Jimothy suffers from dyscalculia, like dyslexia but for numbers rather than words. “So I went to what was like a school for disabled kids,” he says, “even though I hated it, if I hadn’t gone there I never would have started photography, or music – because of the confidence it gave me. If I’d been in a normal school with teenagers who are leading the mainstream life. For instance, at the disabled school, no-one had Instagram. There were no rules, like ‘If you text this girl back too fast she’s not going to like you’ or ‘You can’t like a post too fast.’ Silly things. But I didn’t know about them.” Away from peer pressure, Jimothy’s individuality thrived. “A lot of my generation are extremely shy and very insecure,” he says, “They would never sing into a live mic and put it out. But I did. The disabled school gave me a different mindset – to not care.”
A product of his environment, indeed. “Now I do know a lot of the rules of this generation, and it’s actually putting me down and stuff,” he admits. Which leads us to streaming one's own music. How did he create his first record/Soundcloud upload?
“Basically it was summer, and I had nothing to do. All my friends are very posh. If they’ve got a week off, they’ll go to Paris, or Italy and stuff. So they were all away and I was at home in Camden… very bored. I always liked doing little instrumentals, I always had that in me, and wanted to make an actual song with a music video. So I thought I’d do a little taster, and even though the song’s random and crazy, I was taking it seriously. There’s still a lot of truth to the song – ‘I hope I don’t sniff cocaine, I hope I don’t go insane, just stick to beers,’ that’s true, y’know?”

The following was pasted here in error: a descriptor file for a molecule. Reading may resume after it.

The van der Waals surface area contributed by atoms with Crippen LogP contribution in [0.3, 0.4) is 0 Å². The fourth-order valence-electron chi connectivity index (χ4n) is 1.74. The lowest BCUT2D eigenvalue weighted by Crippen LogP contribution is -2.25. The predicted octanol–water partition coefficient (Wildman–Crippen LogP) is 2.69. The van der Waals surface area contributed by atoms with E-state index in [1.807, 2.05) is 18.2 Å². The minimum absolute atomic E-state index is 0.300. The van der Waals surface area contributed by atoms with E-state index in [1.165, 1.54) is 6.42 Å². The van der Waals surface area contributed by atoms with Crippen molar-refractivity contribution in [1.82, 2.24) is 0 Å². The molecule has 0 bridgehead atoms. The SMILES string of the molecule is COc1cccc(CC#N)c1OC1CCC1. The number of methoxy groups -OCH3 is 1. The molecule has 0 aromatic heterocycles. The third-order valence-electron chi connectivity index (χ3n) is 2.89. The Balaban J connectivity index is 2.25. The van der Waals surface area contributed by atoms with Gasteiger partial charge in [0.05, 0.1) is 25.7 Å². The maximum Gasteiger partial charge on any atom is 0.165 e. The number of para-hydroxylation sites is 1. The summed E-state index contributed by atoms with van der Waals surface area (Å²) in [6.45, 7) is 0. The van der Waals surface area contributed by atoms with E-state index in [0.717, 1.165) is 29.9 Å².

Does he have a musical background – grade eight piano or something, like Sasha?
“I can’t play the piano, drums or bass guitar.” How does he make the tunes then? “It’s a secret! It’s not Fruity Loops, or Logic.” I later discover he uses an app on his iPad, “I always try and make everything my own. People love to copy trends now, and fashions. People don’t know who they are. They need to worship celebrities and follow them. My friends and I, we have a culture and a personality. There’s 20-somethings out there that don’t, they follow someone else’s culture. It’s not their fault and I feel very sorry for them.”
Jimothy might not have any classical training, but he does listen to a lot of music. “Old school hip-hop, Biggie, Nas, Jay-Z, Tupac instrumentals not lyrics, I just don’t like his voice.” His track A Biggie Instrumental features the backing track from ‘Juicy’ given the Timmy treatment – ‘Hates being lazy, hates being dumb, hangs with posh white kids and loves his mum’.
What else does he like?
“Old school house.”
A-ha! What counts as ‘old school house’?
“Way before 2000. If you’re 43, it would be the stuff that was around when you were 19, 20.” I play him DSK’s What Would We Do? He knows it.
“These songs always have good melodies, and they made it themselves – well, even if they didn’t make the beats themselves, they made the melody and the lyrics themselves… or whichever bit. Nowadays, acts always have a manager saying ‘put this bit in’ or ‘do it like this,’ ‘say this kind of lyric.’ That’s what I’ve heard anyway and I think it’s disgusting. Nothing’s natural any more.”
He’s actually a little suspicious of modern hip-hop, preferring it pre-gangsta rap.